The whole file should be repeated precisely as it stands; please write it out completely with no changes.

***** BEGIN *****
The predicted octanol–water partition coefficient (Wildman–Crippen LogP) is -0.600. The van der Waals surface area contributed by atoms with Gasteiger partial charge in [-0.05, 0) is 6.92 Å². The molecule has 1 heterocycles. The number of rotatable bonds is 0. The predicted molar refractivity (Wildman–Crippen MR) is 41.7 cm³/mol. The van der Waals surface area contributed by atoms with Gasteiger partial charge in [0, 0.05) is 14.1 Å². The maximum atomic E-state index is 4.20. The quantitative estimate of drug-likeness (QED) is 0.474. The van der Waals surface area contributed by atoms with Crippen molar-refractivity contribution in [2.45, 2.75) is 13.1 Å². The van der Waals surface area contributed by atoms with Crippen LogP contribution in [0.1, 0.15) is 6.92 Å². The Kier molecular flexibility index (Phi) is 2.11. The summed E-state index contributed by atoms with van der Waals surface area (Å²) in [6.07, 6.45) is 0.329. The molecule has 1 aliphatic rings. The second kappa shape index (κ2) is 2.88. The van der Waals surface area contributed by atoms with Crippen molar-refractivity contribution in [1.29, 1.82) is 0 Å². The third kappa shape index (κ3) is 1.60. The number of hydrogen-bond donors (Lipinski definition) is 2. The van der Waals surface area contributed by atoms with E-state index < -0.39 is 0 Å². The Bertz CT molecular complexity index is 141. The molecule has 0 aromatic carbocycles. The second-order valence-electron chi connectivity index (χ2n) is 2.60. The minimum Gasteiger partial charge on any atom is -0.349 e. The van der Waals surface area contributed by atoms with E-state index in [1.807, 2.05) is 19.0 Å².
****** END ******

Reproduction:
The predicted octanol–water partition coefficient (Wildman–Crippen LogP) is -0.600. The van der Waals surface area contributed by atoms with Gasteiger partial charge in [-0.05, 0) is 6.92 Å². The molecule has 1 heterocycles. The number of rotatable bonds is 0. The predicted molar refractivity (Wildman–Crippen MR) is 41.7 cm³/mol. The van der Waals surface area contributed by atoms with Gasteiger partial charge in [0, 0.05) is 14.1 Å². The maximum atomic E-state index is 4.20. The quantitative estimate of drug-likeness (QED) is 0.474. The van der Waals surface area contributed by atoms with Crippen molar-refractivity contribution in [2.45, 2.75) is 13.1 Å². The van der Waals surface area contributed by atoms with Crippen LogP contribution in [0.1, 0.15) is 6.92 Å². The Kier molecular flexibility index (Phi) is 2.11. The summed E-state index contributed by atoms with van der Waals surface area (Å²) in [6.07, 6.45) is 0.329. The molecule has 1 aliphatic rings. The second kappa shape index (κ2) is 2.88. The van der Waals surface area contributed by atoms with Crippen molar-refractivity contribution in [1.29, 1.82) is 0 Å². The third kappa shape index (κ3) is 1.60. The number of hydrogen-bond donors (Lipinski definition) is 2. The van der Waals surface area contributed by atoms with E-state index < -0.39 is 0 Å². The Bertz CT molecular complexity index is 141. The molecule has 0 aromatic carbocycles. The second-order valence-electron chi connectivity index (χ2n) is 2.60. The minimum Gasteiger partial charge on any atom is -0.349 e. The van der Waals surface area contributed by atoms with E-state index in [1.807, 2.05) is 19.0 Å².